TS: Do you prefer to work repeatedly with a select group of illustrators or are you often seeking out new talent?
BP: I guess this isn’t an either/or for me; I like to work with the same people repeatedly, and I also like to find new talent. I understand that a lot of artists who work with me are making sacrifices in order to do it—in pay or in time, or, sometimes, in both. So on my end, there’s more than just an excitement about and appreciation of their work; there’s also respect and gratitude and commitment to the artist. I like to give these people as much fun stuff to work on as I possibly can. Having said that, I also like to enrich the publication with new talent whenever possible. It’s not like I replace one artist with another artist who works in a similar style when I bring in new talent; every new addition is meant to complement the overall look.

A couple years ago I tried out Hawk Krall, Rick Sealock, Jerry Miller and Brandon Bird for my first time, and have tried to work with them whenever I can. Last year I used a lot of great illustrators for my first time: Autumn Whitehurst, Pablo, Eddie Guy, Johnny Ryan, Graham Roumieu, Dan Sipple, Robert Ullman, Mark Korsak, John Coulter and, of course, you, Meg. I’ve used most of these artists many times since, and would gladly use the others again if I could afford to. So far this year I’ve used for my first time Gilbert Ford, Joseph Adolphe, Gary Lacoste and Aaron Thomas Roth—and have already used most of them multiple times. And I have a bunch of post cards on my wall here of artists I’m hoping to use when the right project comes along: Helen Dardik, John S. Dykes, John Bent, Christian Northeast, Robert Wagt … Last year I approached Kirsten Ulve, whose work I love, about doing something for us, but I just can’t afford her!

TS: How do you find illustrators, or do they find you?
BP: I get post cards everyday, and some of them find their way onto this little cubicle divider next to me. I get emails, too, and I generally follow the links, but if it arrives when I’m on deadline, chances are it’ll be forgotten about until I’m cleaning out my inbox. I usually don’t reply to those emails when I get them; I don’t know if it’s expected of me or what. If it is, I’m sorry. But if it’s someone I’m really interested in using, I move the email to a folder I made called Freelancers, and try to check that folder every now and then. But post cards are really the way to go. I know they can be expensive to produce and distribute, but really, the illustrator’s work is more likely going to jump out at me when I look at their post card on my wall than it would in an all-text email with a hyperlink.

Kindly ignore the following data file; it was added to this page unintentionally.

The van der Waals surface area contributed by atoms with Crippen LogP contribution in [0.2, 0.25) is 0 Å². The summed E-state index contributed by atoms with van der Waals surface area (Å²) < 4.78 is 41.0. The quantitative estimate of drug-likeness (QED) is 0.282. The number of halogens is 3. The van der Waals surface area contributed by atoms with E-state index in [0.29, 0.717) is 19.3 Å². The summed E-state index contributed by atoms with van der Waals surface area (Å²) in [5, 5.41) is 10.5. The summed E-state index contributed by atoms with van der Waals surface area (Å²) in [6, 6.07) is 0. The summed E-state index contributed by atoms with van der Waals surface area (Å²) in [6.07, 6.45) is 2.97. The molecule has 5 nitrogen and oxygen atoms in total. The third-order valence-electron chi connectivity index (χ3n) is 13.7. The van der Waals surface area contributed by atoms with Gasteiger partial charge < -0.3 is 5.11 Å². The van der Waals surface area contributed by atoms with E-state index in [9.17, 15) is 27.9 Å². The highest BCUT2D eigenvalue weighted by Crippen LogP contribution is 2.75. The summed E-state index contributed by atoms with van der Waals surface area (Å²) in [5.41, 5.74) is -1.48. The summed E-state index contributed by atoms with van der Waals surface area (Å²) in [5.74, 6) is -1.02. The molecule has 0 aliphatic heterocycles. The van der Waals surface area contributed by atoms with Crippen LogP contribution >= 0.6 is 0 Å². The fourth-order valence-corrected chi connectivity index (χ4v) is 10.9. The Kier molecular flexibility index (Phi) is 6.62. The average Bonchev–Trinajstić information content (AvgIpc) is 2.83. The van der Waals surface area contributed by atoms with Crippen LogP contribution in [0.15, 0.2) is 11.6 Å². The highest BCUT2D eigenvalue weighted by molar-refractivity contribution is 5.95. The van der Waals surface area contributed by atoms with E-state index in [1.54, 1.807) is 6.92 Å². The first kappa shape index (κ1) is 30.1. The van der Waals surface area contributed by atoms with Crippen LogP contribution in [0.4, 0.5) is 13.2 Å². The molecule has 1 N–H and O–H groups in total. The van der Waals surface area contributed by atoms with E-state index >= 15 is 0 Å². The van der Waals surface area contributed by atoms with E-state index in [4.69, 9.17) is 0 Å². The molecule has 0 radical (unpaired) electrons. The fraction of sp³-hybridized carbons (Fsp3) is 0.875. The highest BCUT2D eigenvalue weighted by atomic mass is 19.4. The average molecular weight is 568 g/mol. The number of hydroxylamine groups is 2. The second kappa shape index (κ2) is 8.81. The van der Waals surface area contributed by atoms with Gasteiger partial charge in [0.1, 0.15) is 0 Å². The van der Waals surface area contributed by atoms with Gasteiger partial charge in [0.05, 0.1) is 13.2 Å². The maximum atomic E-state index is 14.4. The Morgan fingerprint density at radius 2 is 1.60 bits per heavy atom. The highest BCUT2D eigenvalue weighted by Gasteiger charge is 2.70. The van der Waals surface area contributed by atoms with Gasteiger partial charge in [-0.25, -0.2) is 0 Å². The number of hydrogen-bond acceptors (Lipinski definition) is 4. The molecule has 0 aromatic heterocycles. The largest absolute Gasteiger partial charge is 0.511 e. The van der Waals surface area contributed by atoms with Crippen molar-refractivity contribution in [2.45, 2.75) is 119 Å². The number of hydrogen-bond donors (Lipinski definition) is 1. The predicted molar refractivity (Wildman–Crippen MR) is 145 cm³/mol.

I found Brandon Bird when his site was linked on K10k a few years ago, and I think I might’ve given him his first editorial assignment (illustrations of Jerry Seinfeld). Jerry Miller is an art director in town who sent me a note complimenting my personal website, benjamen.net. In his email signature I saw a link to his website, which I clicked out of curiosity. I was surprised to see his site was filled with illustrations he’d done about 15 years ago. It was all celebrities who were famous between 1990 to 1992, so it was pretty dated work, but I was excited by them and asked him to contribute to the Weekly. He’s been doing it pretty regularly ever since and is now enjoying a lot of success as a freelance illustrator.